Hunger Games by Suzanna Collins Book Review

In an attempt to catch up on some of the more popular science fiction of the recent past I picked up The Hunger Games by Suzanna Collins.  Since it was reasonably short I also read Catching Fire and Mockingjay. This is a story about a young girl who lives in a dystopian future where children are forced into a reality show style combat to the death.

Plenty has been said about this book and the most common comparison is to Battle Royale. This is a good comparison, but I actually found myself thinking of Ender’s Game, especially towards the end of the third book. Both are about children who are used by adults and mix very personal stories with huge political issues. Both also deal with death and how children deal with having killed.  I still strongly prefer Ender’s Game, but I find it interesting.

Reading any young adult novel I try to give it a bit of a pass on the cliché level, but it is a bit difficult in parts of Hunger Games. This is mostly because several of them felt very unnecessary. The most notable of these was the love triangle.  The problem is that it never really felt like there was a decision to be made.  There were other commonly used ideas in these stories as well, but few of them felt as forced as this.

The biggest weakness of this story for me was its staying power. I enjoyed the first book quite a lot, the second book was interesting and by the end of the third I was ready for it to be over. This is the opposite of most books that I love.  Most of this is because the longer the story goes the less it feels like Katniss is actually affecting anything. Instead it feels like she is riding the wave created by her first actions and trying to catch up with the events rather than creating them.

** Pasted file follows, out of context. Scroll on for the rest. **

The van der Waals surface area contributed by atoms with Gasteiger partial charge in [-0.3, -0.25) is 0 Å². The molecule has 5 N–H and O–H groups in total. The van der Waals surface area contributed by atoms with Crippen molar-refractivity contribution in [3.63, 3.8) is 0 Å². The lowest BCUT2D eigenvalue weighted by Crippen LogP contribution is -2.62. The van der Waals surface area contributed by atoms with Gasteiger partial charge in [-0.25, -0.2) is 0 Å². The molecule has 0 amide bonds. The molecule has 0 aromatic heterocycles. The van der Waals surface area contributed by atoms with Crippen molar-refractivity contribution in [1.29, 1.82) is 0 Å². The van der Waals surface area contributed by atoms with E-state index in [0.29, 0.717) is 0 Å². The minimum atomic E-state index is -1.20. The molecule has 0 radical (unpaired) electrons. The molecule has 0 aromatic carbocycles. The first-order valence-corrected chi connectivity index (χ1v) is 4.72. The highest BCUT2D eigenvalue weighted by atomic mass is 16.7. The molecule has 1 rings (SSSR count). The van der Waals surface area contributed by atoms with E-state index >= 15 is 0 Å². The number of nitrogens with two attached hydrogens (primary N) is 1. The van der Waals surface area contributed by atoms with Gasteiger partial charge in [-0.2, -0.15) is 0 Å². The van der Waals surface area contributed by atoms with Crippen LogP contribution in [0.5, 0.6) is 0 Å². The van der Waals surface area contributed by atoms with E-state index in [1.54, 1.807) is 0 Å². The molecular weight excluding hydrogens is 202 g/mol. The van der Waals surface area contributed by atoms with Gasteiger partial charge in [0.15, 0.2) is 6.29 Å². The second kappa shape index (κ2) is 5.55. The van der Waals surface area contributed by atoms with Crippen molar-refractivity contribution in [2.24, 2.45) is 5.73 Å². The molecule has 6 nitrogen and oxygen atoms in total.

Still, while I am willing to criticize the story there is a lot to enjoy here. I like many of the characters and very few of them feel flat or like they don’t have room to change and the world building is very interesting giving you a real feel for each of the districts even though there are several that you hardly see at all. Even the villains feel like they have personalities beyond simply being evil though there is a bit of moustache twirling at times. 

Just like with Harry Potter I am always glad to see kids excited about genre fiction and can enjoy the stories for what they are, but in the end this isn’t great science fiction, it is only good and I do hope that those who like this story will find their way to some substantial stories after they have finished it. Perhaps something like Ender’s Game if you enjoy the children and death theme, or the often mentioned Battle Royale if you like the life and death arena. For those who like the world building there are a lot of great science fiction universes such as Dune, Ringworld and the Foundation stories. Oh an if you like the archery you could try the Stephen Lawhead King Raven series that looks at Robin Hood from a different view.

Overall I would give this book about three and a half out of five stars. Worth reading, but without as much substance as I would like even out of a young adult novel, but with characters and themes that are worth spending some time with.